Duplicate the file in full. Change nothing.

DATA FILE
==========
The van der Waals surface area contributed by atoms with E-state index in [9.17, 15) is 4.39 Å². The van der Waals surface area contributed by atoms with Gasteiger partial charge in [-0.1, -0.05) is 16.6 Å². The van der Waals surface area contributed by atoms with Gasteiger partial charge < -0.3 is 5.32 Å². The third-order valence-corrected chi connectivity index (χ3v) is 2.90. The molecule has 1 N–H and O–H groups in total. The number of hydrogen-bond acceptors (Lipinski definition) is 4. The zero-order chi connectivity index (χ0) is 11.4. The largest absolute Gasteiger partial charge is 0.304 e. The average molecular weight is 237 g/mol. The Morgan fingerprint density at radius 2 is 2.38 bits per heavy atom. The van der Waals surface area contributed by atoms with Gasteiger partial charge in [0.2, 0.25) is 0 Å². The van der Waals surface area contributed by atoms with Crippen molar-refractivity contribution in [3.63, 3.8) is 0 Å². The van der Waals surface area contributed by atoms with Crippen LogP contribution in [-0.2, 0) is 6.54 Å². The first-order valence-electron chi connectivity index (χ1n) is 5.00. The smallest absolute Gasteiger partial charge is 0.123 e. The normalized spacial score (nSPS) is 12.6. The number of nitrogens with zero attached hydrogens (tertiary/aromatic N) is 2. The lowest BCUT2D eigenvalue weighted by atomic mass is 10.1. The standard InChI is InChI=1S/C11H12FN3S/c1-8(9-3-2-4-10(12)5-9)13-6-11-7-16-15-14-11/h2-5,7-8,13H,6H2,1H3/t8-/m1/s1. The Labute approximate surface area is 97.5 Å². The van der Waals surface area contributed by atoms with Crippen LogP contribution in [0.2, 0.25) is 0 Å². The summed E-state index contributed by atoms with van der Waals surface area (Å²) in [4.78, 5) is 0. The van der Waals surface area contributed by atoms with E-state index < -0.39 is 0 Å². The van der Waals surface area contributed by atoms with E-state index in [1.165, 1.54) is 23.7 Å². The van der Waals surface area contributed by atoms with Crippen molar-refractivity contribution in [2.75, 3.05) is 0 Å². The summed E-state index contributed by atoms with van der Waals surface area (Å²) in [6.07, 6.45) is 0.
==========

The van der Waals surface area contributed by atoms with E-state index in [9.17, 15) is 4.39 Å². The van der Waals surface area contributed by atoms with Gasteiger partial charge in [-0.1, -0.05) is 16.6 Å². The van der Waals surface area contributed by atoms with Gasteiger partial charge < -0.3 is 5.32 Å². The third-order valence-corrected chi connectivity index (χ3v) is 2.90. The molecule has 1 N–H and O–H groups in total. The number of hydrogen-bond acceptors (Lipinski definition) is 4. The zero-order chi connectivity index (χ0) is 11.4. The largest absolute Gasteiger partial charge is 0.304 e. The average molecular weight is 237 g/mol. The Morgan fingerprint density at radius 2 is 2.38 bits per heavy atom. The van der Waals surface area contributed by atoms with Gasteiger partial charge in [0.2, 0.25) is 0 Å². The van der Waals surface area contributed by atoms with Crippen molar-refractivity contribution in [3.63, 3.8) is 0 Å². The van der Waals surface area contributed by atoms with Crippen LogP contribution in [-0.2, 0) is 6.54 Å². The first-order valence-electron chi connectivity index (χ1n) is 5.00. The smallest absolute Gasteiger partial charge is 0.123 e. The normalized spacial score (nSPS) is 12.6. The number of nitrogens with zero attached hydrogens (tertiary/aromatic N) is 2. The lowest BCUT2D eigenvalue weighted by atomic mass is 10.1. The standard InChI is InChI=1S/C11H12FN3S/c1-8(9-3-2-4-10(12)5-9)13-6-11-7-16-15-14-11/h2-5,7-8,13H,6H2,1H3/t8-/m1/s1. The Labute approximate surface area is 97.5 Å². The van der Waals surface area contributed by atoms with Crippen LogP contribution in [0.2, 0.25) is 0 Å². The summed E-state index contributed by atoms with van der Waals surface area (Å²) in [4.78, 5) is 0. The van der Waals surface area contributed by atoms with E-state index < -0.39 is 0 Å². The van der Waals surface area contributed by atoms with E-state index in [1.165, 1.54) is 23.7 Å². The van der Waals surface area contributed by atoms with Crippen molar-refractivity contribution in [2.75, 3.05) is 0 Å². The summed E-state index contributed by atoms with van der Waals surface area (Å²) in [6.07, 6.45) is 0.